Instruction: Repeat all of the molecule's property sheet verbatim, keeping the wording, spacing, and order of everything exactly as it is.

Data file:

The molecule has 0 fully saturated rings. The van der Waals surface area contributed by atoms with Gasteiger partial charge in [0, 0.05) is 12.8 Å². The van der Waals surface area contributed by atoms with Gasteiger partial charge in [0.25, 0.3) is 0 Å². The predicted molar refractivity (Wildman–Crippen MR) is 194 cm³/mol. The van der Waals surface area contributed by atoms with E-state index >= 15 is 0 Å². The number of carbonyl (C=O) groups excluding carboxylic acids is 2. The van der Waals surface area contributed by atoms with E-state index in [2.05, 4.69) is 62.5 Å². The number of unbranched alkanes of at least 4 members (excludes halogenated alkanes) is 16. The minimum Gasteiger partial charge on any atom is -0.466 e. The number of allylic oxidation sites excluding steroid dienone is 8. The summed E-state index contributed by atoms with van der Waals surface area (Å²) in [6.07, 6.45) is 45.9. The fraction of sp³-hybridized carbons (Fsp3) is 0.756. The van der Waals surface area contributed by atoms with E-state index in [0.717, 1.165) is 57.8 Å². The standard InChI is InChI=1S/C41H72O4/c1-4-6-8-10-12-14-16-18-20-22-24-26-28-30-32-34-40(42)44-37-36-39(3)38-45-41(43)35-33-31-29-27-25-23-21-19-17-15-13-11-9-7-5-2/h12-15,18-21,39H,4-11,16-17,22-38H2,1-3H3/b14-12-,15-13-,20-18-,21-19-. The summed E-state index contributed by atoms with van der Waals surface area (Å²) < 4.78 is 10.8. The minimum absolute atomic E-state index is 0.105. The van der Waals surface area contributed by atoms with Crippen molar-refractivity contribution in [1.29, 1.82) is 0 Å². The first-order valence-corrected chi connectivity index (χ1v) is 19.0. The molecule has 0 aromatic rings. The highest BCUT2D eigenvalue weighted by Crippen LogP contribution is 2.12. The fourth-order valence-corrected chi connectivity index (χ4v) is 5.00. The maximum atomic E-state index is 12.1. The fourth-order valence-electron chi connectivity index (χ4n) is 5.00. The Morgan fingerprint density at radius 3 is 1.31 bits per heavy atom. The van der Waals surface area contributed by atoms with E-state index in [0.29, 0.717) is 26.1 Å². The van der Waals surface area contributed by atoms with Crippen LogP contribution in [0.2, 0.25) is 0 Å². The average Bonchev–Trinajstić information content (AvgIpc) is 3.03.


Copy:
The molecule has 0 fully saturated rings. The van der Waals surface area contributed by atoms with Gasteiger partial charge in [0, 0.05) is 12.8 Å². The van der Waals surface area contributed by atoms with Gasteiger partial charge in [0.25, 0.3) is 0 Å². The predicted molar refractivity (Wildman–Crippen MR) is 194 cm³/mol. The van der Waals surface area contributed by atoms with E-state index >= 15 is 0 Å². The number of carbonyl (C=O) groups excluding carboxylic acids is 2. The van der Waals surface area contributed by atoms with E-state index in [2.05, 4.69) is 62.5 Å². The number of unbranched alkanes of at least 4 members (excludes halogenated alkanes) is 16. The minimum Gasteiger partial charge on any atom is -0.466 e. The number of allylic oxidation sites excluding steroid dienone is 8. The summed E-state index contributed by atoms with van der Waals surface area (Å²) in [6.07, 6.45) is 45.9. The fraction of sp³-hybridized carbons (Fsp3) is 0.756. The van der Waals surface area contributed by atoms with E-state index in [0.717, 1.165) is 57.8 Å². The standard InChI is InChI=1S/C41H72O4/c1-4-6-8-10-12-14-16-18-20-22-24-26-28-30-32-34-40(42)44-37-36-39(3)38-45-41(43)35-33-31-29-27-25-23-21-19-17-15-13-11-9-7-5-2/h12-15,18-21,39H,4-11,16-17,22-38H2,1-3H3/b14-12-,15-13-,20-18-,21-19-. The summed E-state index contributed by atoms with van der Waals surface area (Å²) < 4.78 is 10.8. The minimum absolute atomic E-state index is 0.105. The van der Waals surface area contributed by atoms with Crippen molar-refractivity contribution in [1.29, 1.82) is 0 Å². The first-order valence-corrected chi connectivity index (χ1v) is 19.0. The molecule has 0 aromatic rings. The highest BCUT2D eigenvalue weighted by Crippen LogP contribution is 2.12. The fourth-order valence-corrected chi connectivity index (χ4v) is 5.00. The maximum atomic E-state index is 12.1. The fourth-order valence-electron chi connectivity index (χ4n) is 5.00. The Morgan fingerprint density at radius 3 is 1.31 bits per heavy atom. The van der Waals surface area contributed by atoms with E-state index in [0.29, 0.717) is 26.1 Å². The van der Waals surface area contributed by atoms with Crippen LogP contribution in [0.2, 0.25) is 0 Å². The average Bonchev–Trinajstić information content (AvgIpc) is 3.03.